This work was supported by the Department of Veterans Affairs, Rehabilitation Research & Development Service and Clinical Science Research & Development Service [MV]. Assistance with participant recruitment was provided by the Massachusetts Alzheimer’s Disease Research Center (P50-AG005134) and Boston University Alzheimer’s Disease Center (P30-AG13846).



 

Can Sage Help With Night Sweats? November 24, 2015

Filed under: Health,Senior Moments — jax allen @ 9:34 pm
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Can Sage Help Night Sweats?

Around three-quarters of all menopausal women suffer from night sweats. They can be one of the most disruptive symptoms of menopause because they disturb a woman’s sleep, which may lead to other problems, such as fatiguestress, and irritability. So, what’s the best way 

to manage night sweats? For some, sage has helped to alleviate night sweats and other menopausal symptoms.

How Does Sage Help Night Sweats?

Sage (Salvia officinalis), a member of the mint family, has been used as a medicinal and culinary herb for thousands of years. When it comes to menopause, modern studies have shown that sage helps to relieve both the frequency and severity of certain symptoms, such as hot flashes, night sweats and dizziness. Though not completely understood, the estrogenic compounds found within this herb are unmistakably effective at regulating hormone imbalance. In this regard, it has also been used to treat irregular periods, and many women find that it helps the body make the transition through hormonal change.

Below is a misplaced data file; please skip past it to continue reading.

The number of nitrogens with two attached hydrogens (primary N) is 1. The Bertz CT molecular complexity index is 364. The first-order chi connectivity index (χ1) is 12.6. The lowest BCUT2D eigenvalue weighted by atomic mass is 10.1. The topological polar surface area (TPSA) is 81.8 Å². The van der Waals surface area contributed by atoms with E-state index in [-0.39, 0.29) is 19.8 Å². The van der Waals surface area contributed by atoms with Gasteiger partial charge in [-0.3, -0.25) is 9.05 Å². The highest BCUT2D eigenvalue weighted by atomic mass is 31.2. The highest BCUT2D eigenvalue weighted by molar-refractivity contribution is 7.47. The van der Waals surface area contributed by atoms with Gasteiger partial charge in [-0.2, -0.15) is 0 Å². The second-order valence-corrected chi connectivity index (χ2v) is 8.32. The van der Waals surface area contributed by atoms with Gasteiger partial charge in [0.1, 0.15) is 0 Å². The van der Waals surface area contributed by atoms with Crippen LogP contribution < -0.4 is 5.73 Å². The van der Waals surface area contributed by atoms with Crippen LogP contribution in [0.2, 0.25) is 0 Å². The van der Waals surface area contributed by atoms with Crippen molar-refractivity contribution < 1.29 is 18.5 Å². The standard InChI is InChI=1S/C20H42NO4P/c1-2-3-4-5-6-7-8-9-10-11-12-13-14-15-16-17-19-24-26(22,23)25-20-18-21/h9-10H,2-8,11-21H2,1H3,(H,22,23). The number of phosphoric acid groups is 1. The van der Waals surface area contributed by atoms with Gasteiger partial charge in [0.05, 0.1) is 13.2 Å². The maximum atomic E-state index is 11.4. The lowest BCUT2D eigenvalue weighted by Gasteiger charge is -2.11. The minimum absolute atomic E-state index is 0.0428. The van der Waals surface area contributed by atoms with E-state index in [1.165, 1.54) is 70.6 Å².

Sage makes an excellent natural remedy, because along with reducing sweating, this herb can provide a relaxing, tranquilizing effect – thus making sleep drier, deeper, and sweeter.

Other Benefits of Sage

Sage is an incredibly multifunctional herb and may provide additional benefits, especially when it comes to brain function and cognition. Thanks to its antioxidant and anti-inflammatory action, sage may be excellent for:

Delays the onset of Alzheimers disease

Improving thinking and learning in those with Alzheimers

Boosting mood

Improving mental performance in the young

Heightening memory and attention in older adults

Amazingly, its list of benefits continues. Sage is also astringent, antiseptic, stomachic, and tonic, and thus used to soothe scratchy throats, cure canker sores and tender gums, treat asthma, relieve painful bites and stings, clear mucous, and encourage proper digestion.

Side Effects of Sage

Just like any herb or medicine, sage may come with some potential risks. Though considered safe by the U.S. Food and Drug Administration, taking sage in larger, medicinal amounts may result in restlessness, wheezing, vomiting, vertigo, rapid heart rate, tremors, seizures, and kidney damage. It can also irritate the skin in those sensitive to sage.

To avoid the risk of adverse side effects, it is best to consume sage only in the recommended amounts. As an essential oil, the dosage should not exceed 12 drops per day.

More Information

Sage’s anti-sweating and relaxation properties can make it a great herbal supplement for managing night sweats.